The use of cannabis may improve seizure control in adult patients with epilepsy. Scientists of the Department of Clinical Neurological Sciences of Western University in London, Ontario, Canada, published a survey with 292 patients suffering from epileptic seizures, from psychogenic nonepileptic seizures (PNES), and with both epileptic and PNES. Their age ranged from 27 to 49 years, and 57.2% were women. Epilepsy was documented in 190, PNES in 64, and both types of seizures in 26.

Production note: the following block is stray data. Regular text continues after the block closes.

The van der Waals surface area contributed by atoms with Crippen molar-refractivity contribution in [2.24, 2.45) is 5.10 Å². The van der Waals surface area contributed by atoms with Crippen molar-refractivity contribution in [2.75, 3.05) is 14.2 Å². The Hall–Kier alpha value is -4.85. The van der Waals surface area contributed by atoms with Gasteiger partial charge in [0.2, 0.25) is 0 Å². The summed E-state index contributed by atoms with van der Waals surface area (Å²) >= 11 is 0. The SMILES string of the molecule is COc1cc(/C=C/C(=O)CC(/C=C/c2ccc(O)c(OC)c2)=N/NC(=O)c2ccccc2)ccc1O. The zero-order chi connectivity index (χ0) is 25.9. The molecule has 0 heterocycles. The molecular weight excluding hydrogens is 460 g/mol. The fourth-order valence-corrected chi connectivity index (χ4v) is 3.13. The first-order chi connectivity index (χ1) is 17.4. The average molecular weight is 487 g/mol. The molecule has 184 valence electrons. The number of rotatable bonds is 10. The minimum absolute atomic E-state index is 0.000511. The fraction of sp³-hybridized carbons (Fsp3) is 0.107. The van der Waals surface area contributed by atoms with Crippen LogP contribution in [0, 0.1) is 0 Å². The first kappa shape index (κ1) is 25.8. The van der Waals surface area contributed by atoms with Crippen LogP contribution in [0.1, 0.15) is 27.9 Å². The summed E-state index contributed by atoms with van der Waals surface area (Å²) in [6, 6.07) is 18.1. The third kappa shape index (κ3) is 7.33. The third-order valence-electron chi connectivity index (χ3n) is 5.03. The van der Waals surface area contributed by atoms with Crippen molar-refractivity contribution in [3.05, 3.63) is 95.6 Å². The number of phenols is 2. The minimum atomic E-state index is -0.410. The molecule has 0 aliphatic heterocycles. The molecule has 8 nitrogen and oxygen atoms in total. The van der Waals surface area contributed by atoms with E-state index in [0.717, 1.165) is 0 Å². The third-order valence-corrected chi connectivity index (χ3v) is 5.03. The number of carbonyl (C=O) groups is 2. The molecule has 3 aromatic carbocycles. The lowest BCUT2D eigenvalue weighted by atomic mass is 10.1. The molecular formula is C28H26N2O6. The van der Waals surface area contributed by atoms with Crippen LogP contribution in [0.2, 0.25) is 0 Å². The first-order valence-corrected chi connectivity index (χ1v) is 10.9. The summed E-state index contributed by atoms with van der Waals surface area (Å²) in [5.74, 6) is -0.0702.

Overall, 166 (57%) had tried cannabis, and 36.2% used it over the past year. Improvement in seizures was perceived by 84% in those with epilepsy and 72.7% in those with PNES. In the 2 groups, stress was decreased in 84.9% and 88%, sleep improved in 77.3% and 88%, and memory/concentration was better in 32% and 28%, respectively. Antiepileptic drug side effects were decreased in 53.2% of cannabis users. Authors wrote that “patients with uncontrolled epilepsy or nonepileptic events had a high rate of marijuana use with associated perceived improvements in seizure control, stress, sleep, and drug side effects.”
Check the study here.